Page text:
Former temple assassin Aral Kingslayer has a price on his head and a mark on his soul. After his goddess was murdered, Aral found refuge in the shadow jack business, fixing problems for those on the fringes of Tien’s underworld. It’s a long step down from working for the Goddess of Justice, but it gives Aral and Triss—the living shadow who is his secret partner—a reason to get up in the morning.
When two women hit a rough spot in the tavern Aral uses for an office, he and Triss decide to lend a helping hand--only to find themselves in the middle of a three-way battle to find an artifact that just might be the key to preventing a war. And with so many factions on their trail, Aral and Triss are attracting a lot more attention than anyone featured on ten thousand wanted posters can afford…
So while I liked Broken Blade I felt like there were a few things that McCullough, the author, could have done better that kept it from a really good novel.
Apparently McCullough is a mind reader though, because most of the complaints I had for Broken Blade were corrected in Bared Blade.
Some of these new highlights that readers may enjoy (I certainly know I did) were; a larger role for Triss (Aral’s dragon shadow familiar), a much greater insight into some of the other magic disciplines, an explanation to a much greater details some of the magic, and it felt like a lot more action.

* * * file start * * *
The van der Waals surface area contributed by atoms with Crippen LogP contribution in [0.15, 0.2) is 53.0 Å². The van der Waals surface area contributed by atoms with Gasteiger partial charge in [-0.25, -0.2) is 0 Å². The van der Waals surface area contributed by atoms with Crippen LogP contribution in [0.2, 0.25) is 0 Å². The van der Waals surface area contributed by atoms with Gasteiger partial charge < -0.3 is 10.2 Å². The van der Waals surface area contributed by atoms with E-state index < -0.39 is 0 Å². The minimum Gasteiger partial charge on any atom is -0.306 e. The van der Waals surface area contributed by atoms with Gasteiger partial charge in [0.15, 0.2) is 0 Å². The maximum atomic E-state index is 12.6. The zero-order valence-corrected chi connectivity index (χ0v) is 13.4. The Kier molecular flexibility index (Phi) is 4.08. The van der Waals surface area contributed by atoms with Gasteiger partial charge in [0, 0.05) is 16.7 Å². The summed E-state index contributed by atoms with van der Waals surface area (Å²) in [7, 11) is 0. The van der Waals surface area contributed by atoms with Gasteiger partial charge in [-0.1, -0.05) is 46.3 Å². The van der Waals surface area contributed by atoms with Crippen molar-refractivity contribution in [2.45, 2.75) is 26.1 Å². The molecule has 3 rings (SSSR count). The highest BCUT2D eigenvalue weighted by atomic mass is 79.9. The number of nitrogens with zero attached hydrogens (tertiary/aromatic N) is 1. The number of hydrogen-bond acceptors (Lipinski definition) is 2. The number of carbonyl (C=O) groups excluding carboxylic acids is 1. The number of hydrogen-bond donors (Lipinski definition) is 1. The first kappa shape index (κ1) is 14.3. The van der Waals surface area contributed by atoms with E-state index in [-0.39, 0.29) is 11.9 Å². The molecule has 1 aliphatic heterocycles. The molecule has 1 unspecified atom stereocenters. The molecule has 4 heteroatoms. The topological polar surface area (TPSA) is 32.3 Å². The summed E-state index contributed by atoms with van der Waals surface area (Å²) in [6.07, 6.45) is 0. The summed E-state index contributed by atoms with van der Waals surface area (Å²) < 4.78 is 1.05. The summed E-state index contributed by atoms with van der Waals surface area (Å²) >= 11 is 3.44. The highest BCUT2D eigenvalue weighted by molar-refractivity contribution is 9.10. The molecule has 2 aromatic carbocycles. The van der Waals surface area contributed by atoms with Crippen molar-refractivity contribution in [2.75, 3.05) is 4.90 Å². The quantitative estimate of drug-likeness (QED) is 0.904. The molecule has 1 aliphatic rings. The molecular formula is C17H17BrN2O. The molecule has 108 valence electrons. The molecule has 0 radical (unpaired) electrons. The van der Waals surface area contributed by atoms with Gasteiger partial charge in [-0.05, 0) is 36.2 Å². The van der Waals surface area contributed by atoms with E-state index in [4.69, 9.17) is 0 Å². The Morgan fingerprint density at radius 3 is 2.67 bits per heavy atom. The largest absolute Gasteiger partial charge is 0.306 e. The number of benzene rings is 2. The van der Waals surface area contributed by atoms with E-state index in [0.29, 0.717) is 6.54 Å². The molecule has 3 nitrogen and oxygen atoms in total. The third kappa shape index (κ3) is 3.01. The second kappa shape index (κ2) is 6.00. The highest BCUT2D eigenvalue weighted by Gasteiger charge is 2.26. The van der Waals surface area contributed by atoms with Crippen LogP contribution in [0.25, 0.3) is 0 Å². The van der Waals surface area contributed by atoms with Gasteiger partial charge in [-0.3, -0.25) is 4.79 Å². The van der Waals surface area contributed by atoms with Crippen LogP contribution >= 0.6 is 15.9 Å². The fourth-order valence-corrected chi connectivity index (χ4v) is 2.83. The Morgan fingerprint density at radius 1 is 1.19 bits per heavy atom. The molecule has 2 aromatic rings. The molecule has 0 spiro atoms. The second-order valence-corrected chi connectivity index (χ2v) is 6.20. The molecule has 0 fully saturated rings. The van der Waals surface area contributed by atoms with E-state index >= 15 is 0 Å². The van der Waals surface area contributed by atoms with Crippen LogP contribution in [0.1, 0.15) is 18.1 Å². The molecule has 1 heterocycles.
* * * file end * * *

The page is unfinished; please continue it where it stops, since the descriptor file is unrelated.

Now I could be wrong and there was the same amount of action in the previous book or even more, but in Bared Blade, to me, it felt like the action scenes flowed easier in this sophomore novel.
Of course besides the action, Bared Blade continues to create and maintain an interesting set of characters, including and most specifically, Aral. Aral is an interesting protagonist. He’s been broken for the past few years, and only really now in the 2nd book does he really begin to come out of his depression. He is no longer the white knight of justice blindly following his goddesses commands, now he is grey, tainted by the real world, but still striving to do justice, in whatever way he can. And because of this he is almost like a new born duckling, still learning the ways the of the world, unsure of his footing, which is fantastic to read about and to watch the transformation as he rebuilds himself. Of course I’m also a huge fan of Triss, so I was thrilled when he really gets enough lines in this book to be considered a major character as opposed to Broken Blade, where he had minimalists lines that I didn’t feel did him justice. Triss is funny, unique, and breaks the sense of depression that sometimes looms over Aral.
Over all, I was really very happy with Bared Blade. It took the good parts of Broken Blade and maintained them while fixing those weaker spots in the first novel. Further, its full of action, fun characters, and an interesting plot. All in all a fun summer read.
Published: June 26, 2012
Link to buy: http://www.amazon.com/Bared-Blade-Fallen-Novel/dp/1937007677